Specimens examined. BRAZIL, Rio Grande do Sul: Santa Maria, Rio Vacacaí (MCNZ 3032); São Leopoldo (MCNZ 3641, 3642); Porto Alegre, Belém Novo (MCNZ 0797-0799, 2098), Delta do Jacuí, Ilha das Flores (MCNZ 6545), Ilha do Cipriano (MCNZ 7124), Ilha do Lage (MCNZ 8177, 8618, 8758), Ilha dos Marinheiros (MCNZ 8416); Viamão, Passo do Vigário (MCNZ 1115, 1173, 1174, 1204, 1225, 4959), Porto das Pombas (MCNZ 4958); Rio Guaíba (MCNZ 1254, 4957, 4961); Santo Antônio da Patrulha (MCNZ 6113); Tramandaí (MCNZ 4960); Palmares do Sul (MCNZ 6826); Cidreira (MCNZ 5091, 5092, 6546); Tapes, Lagoa Formosa (MCNZ 6320); São Lourenço do Sul (MCNZ 6092); Rio Grande, Taim (MCNZ 6261, 6262), Estação Ecológica do Taim (MCNZ 9114; MZSP 3056). ARGENTINA, Santiago del Estero: Alberdi, Campo Gallo (MFA 10, 11); Chaco: San Fernando, Barranqueras (MZSP 2677, 2679); Misiones: Candelaria, Estancia San Juan Pirahui, between road 12 and Loreto (MACN 35398); Provincia de Misiones (IARM w/Nº, four live specimens); Corrientes: Saladas (MACN 35396); Alrededores de Goya (FML 00028); Santa Fe: Villano, Chacoan zone (MACN 7011); 10 km S El Carril (MACN 30489); between San José del Rincón and Río Colastiné (MACN 34819); Santa Fe (MACN 7080; MFA 15); Rosario (MACN [ex CENAI 16]); Córdoba: Cruz del Eje, Embalse de Cruz del Eje (AC 265); Río Suquía (ZOOC w/Nº, alive); Entre Ríos: La Paz, 3 km N Piedras Blancas (MACN 30472); Paraná (MACN 30486; MER 178, 180); "Río Paraná" (MER 176, 191); Departamento Paraná (MER 189); Diamante (MER 194); Crespo (MACN 20547, 35397); Departamento Tala (MER 3861); Gualeguaychú, 5 km W Ceibas, Estancia La Peregrina (MACN 35399); Buenos Aires: Pilar, Zelaya (MACN 10805). URUGUAY, Artigas: Río Cuareim, Sepulturas, Picada del Negro Muerto (DZVU 863); Río Cuareim, 32 km NW Artigas, Estancia Yuquerí (DZVU 2315, 2343); Arroyo Cuaró, Paso Campamento, Estancia La Escondida (MHNM 01390); Arroyo Catalán Chico (DZVU 635, 2340); near to arroyo Catalán Chico, Estancia Chilo Martínez (DZVU 295); Salto: Río Arapey Grande, 4 km W Las Termas (DZVU 2341); Paysandú: Paysandú (MACN 34516, 34517); Río Uruguay, Paso de Vera, in front of Almirón (DZVU 2423); Tacuarembó: Río Negro, Paso de los Toros (MHNM 01386); Valle Edén (DZVU 728); Cerro Largo: Río Tacuarí, Picada de Medina (MHNM 01629); Río Negro: Near Estación Francia (MHNM 02568); Río Negro, 15 km SSE Nuevo Berlín (DZVU 742); Costa del río Negro, in front of Villa Soriano (DZVU 762-765, 775-777); Lagoon 4 km from río Negro, in front of Villa Soriano (DZVU 783-785); Rocha: Río Cebollatí, Picada de Techera (DZVU 370); Soriano: Arroyo del Perdido (DZVU 2309; MHNM 01388); Estancia Santa Elena (MHNM 01391).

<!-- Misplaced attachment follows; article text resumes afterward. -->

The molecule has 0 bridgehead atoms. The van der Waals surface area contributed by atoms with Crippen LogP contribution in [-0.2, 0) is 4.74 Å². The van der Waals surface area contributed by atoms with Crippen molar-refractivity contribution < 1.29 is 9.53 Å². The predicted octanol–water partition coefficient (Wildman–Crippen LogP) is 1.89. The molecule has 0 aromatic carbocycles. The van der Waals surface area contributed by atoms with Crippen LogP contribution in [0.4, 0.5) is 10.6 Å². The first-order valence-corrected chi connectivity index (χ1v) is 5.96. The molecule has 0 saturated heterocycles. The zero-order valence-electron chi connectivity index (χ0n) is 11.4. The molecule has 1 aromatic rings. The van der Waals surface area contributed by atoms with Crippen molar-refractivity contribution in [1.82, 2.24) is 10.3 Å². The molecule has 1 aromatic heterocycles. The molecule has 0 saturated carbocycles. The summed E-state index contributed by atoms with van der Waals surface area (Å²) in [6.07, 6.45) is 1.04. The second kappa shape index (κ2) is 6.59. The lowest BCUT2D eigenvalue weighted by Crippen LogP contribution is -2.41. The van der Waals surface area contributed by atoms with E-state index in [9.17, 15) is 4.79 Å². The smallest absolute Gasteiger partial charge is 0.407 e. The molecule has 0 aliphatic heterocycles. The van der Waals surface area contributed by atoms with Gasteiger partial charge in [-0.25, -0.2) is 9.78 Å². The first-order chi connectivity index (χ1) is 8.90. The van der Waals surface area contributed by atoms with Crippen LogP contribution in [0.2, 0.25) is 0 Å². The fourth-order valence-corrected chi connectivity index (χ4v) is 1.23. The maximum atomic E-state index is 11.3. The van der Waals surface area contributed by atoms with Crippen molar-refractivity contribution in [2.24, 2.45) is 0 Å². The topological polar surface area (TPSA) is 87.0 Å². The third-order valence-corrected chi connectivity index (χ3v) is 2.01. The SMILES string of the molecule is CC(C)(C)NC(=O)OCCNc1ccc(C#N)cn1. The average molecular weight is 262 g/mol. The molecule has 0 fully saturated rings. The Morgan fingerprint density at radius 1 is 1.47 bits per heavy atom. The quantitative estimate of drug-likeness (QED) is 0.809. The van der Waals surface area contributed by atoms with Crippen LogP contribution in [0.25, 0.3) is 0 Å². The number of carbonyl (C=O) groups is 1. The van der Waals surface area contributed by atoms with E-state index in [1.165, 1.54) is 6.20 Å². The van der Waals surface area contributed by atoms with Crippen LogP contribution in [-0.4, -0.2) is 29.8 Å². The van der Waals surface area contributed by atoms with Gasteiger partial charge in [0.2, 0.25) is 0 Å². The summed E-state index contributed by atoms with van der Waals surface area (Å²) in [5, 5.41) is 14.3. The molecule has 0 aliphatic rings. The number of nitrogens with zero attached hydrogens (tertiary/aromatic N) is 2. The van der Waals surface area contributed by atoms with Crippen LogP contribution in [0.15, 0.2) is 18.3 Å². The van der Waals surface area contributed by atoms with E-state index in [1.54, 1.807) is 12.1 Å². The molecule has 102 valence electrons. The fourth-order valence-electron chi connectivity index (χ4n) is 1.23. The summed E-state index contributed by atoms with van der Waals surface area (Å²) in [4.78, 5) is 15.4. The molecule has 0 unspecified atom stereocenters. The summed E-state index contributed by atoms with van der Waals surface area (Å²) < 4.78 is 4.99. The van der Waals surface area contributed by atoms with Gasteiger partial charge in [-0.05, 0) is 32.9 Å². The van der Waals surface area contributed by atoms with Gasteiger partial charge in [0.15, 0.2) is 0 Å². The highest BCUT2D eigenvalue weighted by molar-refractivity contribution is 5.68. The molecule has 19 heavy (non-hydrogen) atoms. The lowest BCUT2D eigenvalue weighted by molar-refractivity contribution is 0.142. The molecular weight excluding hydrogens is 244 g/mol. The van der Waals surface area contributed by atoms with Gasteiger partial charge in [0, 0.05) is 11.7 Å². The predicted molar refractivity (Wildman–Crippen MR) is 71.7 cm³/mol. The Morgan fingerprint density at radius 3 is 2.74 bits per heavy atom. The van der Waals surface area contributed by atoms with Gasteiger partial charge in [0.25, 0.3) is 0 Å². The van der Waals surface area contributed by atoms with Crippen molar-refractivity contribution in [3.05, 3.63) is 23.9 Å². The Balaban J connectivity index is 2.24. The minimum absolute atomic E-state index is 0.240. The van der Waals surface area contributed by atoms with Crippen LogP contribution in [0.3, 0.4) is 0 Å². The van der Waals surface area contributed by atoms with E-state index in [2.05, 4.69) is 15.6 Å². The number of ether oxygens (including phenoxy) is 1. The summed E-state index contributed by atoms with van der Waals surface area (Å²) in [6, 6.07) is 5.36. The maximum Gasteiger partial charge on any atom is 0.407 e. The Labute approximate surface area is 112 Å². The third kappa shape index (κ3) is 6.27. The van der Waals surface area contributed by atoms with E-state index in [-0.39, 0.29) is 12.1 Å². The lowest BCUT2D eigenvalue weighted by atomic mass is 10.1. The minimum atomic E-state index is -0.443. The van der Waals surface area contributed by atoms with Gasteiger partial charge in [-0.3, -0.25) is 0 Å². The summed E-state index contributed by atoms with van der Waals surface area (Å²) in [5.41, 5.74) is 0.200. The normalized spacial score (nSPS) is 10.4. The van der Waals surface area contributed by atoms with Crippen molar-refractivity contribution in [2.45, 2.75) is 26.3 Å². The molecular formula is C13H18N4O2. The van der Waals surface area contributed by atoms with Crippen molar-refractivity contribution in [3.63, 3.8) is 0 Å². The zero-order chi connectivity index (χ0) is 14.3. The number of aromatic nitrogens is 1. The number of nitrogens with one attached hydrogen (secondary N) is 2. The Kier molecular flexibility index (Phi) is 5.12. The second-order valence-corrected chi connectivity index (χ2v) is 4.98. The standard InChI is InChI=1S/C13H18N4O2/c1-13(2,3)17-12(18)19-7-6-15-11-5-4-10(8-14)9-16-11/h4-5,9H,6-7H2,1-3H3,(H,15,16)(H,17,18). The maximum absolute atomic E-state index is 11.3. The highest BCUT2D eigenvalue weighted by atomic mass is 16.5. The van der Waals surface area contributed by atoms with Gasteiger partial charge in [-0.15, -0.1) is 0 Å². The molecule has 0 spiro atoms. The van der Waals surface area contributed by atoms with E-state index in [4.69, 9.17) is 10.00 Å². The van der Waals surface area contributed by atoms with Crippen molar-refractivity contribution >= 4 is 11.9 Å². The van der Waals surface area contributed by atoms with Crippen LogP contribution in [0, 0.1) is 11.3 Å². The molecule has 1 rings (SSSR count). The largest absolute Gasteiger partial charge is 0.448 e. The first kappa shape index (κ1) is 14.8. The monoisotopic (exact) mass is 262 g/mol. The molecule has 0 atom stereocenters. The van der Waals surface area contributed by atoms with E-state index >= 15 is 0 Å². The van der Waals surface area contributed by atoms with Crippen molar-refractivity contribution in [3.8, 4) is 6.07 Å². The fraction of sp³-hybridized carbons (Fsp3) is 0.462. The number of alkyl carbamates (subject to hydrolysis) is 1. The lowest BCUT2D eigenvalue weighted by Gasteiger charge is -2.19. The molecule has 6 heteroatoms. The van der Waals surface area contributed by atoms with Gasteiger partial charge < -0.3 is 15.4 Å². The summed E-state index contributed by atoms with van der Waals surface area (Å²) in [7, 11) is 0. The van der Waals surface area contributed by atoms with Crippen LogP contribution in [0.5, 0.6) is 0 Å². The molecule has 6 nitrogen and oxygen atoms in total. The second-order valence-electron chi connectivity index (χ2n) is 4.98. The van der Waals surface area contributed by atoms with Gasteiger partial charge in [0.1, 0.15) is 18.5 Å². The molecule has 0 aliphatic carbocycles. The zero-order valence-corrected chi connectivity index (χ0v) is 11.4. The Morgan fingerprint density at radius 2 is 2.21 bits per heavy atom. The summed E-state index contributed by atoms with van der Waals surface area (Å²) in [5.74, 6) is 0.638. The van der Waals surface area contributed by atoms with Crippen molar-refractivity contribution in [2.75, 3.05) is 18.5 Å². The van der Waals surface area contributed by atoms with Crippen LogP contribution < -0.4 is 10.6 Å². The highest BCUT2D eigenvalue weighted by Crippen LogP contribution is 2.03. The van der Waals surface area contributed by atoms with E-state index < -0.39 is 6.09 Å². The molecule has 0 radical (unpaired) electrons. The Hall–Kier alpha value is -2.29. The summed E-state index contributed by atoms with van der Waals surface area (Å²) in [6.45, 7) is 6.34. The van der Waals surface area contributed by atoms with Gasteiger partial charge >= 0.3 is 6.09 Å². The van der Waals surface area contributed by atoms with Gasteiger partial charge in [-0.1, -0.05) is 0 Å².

The samples totalled 96 turtles of both sexes and unsexed juveniles, ranging from 31 mm to 380 mm carapace length, and included whole fluid-preserved or dry animals, single carapaces, and living specimens.

States for the following qualitative characters were recorded for each turtle. (1) Plastral pattern (PP states, fig. 1). Three states defined as: (state a) plastron surface yellowish, with dark marks (usually a symmetrical pattern of black spots) arranged in two concentric series roughly complete; (state b) marks as in (a), but with small black dots irregularly dispersed; (state c) profuse irregular black marks throughout the plastral surface, usually masking the symmetrical pattern; (2) edge of carapace yellowish from dorsal view; (3) number and relative size of spots in both the lower surface of marginals and bridge.

In order to analyze geographic variation, the range of natural distribution of the species (excluding the anthropochoric records cited by Cabrera, 1998) was divided into five areas (A-E, fig. 2) each of them related to a major hydrographic basin: A) Paraná and Paraguay Rivers basin; B) Uruguay River basin; C) river systems draining mainly to the east, tributaries of the Mirim and dos Patos lagoons; D) and E) endorheic basins in the Argentine political provinces of Santiago del Estero and Córdoba, respectively. Areas D and E (fig. 2) were later excluded from further analysis due to insufficient data availability. Qualitative characters were analyzed using non-parametric (Contingency Coefficient, and Kruskal-Wallis) tests (Vanzolini, 1993).

 

 

Morphometric analysis were performed in order to analyze the potential relationship between PP states and measurable shell features. Shell measurements (to the nearest mm) and scute measurements (to the nearest 0.5 mm) were taken on each specimen with carapace length ³180 mm. From individuals smaller than this size only the carapace length and plastral pattern were recorded; because their shell outline and ratios differed markedly from those of adults, they were not included in the morphometric analyses.